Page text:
Linda Hutcheon is now Professor of English and Comparative Literature at the University of Toronto. Her many books on literary subjects have established her as a major literary theorist in North America. These achievements were recognized when she was elected president of the Modern Languages Association in 1999. She has also been awarded a Guggenheim Fellowship and honourary doctorates from McGill University and the University of Antwerp. Her books have promoted a greater understanding of modern fiction, parody, postmodern literature, irony, feminist theory and ethnic minority writing in Canada. Her studies on postmodern theory demonstrate the interdisciplinary nature of her work, but none does this better than the Opera: Desire Disease, Death, which she co-wrote with her husband, Michael Hutcheon. See the selected bibliography below.
Linda Hutcheon was born in Toronto into an Italian-Canadian family. She attended the University of Toronto where she earned a B.A. Honours in Modern Languages (1969). Her M.A. in Romance Studies is from Cornell University (1971). She returned to Toronto and earned a Ph.D. in Comparative Literature (1975). For the next twelve years she taught English at McMaster University, in Hamilton, Ontario, and began to publish her books on literary theory. In 1988 she joined the Comparative Literature program at the University of Toronto where she became one of the most sought-after teachers. She has been visiting professor in several universities in Italy, Puerto Rico and the U.S.A. and has lectured across North America and Europe. See her essay, "A Crypto-Ethnic Confession," about the relations between her ethnic background and her writing.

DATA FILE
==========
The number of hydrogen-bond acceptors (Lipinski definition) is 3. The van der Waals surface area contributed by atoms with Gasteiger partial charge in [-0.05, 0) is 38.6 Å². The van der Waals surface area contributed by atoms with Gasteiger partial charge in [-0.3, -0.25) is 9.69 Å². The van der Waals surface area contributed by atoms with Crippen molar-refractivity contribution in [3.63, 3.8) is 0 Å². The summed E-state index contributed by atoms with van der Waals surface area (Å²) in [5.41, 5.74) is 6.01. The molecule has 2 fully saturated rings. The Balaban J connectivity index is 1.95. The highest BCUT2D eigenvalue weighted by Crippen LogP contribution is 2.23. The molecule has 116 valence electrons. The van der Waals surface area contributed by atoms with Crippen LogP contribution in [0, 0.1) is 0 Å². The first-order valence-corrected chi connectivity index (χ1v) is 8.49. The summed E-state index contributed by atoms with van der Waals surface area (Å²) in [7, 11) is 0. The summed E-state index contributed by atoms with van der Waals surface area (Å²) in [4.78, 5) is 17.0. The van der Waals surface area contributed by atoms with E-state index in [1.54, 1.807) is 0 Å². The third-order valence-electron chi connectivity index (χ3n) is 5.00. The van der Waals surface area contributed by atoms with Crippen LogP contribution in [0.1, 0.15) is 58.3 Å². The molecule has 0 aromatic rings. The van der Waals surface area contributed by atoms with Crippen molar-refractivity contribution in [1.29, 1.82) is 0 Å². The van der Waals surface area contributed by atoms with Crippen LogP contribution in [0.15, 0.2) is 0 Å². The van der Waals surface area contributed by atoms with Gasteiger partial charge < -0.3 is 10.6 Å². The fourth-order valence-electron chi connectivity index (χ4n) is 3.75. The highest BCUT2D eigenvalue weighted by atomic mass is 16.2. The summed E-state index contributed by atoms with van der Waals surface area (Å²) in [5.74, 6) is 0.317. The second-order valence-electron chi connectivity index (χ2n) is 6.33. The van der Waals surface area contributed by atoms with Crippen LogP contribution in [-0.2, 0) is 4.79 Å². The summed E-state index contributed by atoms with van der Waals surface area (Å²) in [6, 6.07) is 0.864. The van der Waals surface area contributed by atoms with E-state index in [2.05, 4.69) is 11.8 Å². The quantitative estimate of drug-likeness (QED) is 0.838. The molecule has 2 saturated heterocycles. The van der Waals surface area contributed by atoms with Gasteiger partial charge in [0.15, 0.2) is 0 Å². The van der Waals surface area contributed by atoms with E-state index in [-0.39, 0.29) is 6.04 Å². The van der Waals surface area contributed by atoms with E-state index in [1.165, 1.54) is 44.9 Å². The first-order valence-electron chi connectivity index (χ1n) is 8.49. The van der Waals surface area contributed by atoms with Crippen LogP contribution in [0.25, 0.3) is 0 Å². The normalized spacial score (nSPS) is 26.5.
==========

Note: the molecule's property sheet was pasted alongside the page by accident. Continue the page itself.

Updated February 12 2015 by Student & Academic Services